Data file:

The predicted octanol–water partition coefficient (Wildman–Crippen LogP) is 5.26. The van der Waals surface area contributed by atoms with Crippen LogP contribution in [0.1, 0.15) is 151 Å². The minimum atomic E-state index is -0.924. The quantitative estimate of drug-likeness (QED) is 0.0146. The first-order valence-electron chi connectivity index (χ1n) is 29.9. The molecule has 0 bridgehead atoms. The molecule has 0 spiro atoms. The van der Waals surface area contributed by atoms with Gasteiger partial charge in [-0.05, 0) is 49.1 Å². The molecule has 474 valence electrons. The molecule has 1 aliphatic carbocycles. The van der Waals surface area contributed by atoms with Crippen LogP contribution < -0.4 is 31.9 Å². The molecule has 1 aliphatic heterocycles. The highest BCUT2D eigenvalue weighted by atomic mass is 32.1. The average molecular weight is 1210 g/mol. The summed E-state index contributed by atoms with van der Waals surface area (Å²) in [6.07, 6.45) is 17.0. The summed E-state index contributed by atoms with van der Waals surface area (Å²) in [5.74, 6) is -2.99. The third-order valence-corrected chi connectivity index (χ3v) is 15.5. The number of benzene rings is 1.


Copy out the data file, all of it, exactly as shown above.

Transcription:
The predicted octanol–water partition coefficient (Wildman–Crippen LogP) is 5.26. The van der Waals surface area contributed by atoms with Crippen LogP contribution in [0.1, 0.15) is 151 Å². The minimum atomic E-state index is -0.924. The quantitative estimate of drug-likeness (QED) is 0.0146. The first-order valence-electron chi connectivity index (χ1n) is 29.9. The molecule has 0 bridgehead atoms. The molecule has 0 spiro atoms. The van der Waals surface area contributed by atoms with Gasteiger partial charge in [-0.05, 0) is 49.1 Å². The molecule has 474 valence electrons. The molecule has 1 aliphatic carbocycles. The van der Waals surface area contributed by atoms with Crippen LogP contribution < -0.4 is 31.9 Å². The molecule has 1 aliphatic heterocycles. The highest BCUT2D eigenvalue weighted by atomic mass is 32.1. The average molecular weight is 1210 g/mol. The summed E-state index contributed by atoms with van der Waals surface area (Å²) in [6.07, 6.45) is 17.0. The summed E-state index contributed by atoms with van der Waals surface area (Å²) in [5.74, 6) is -2.99. The third-order valence-corrected chi connectivity index (χ3v) is 15.5. The number of benzene rings is 1.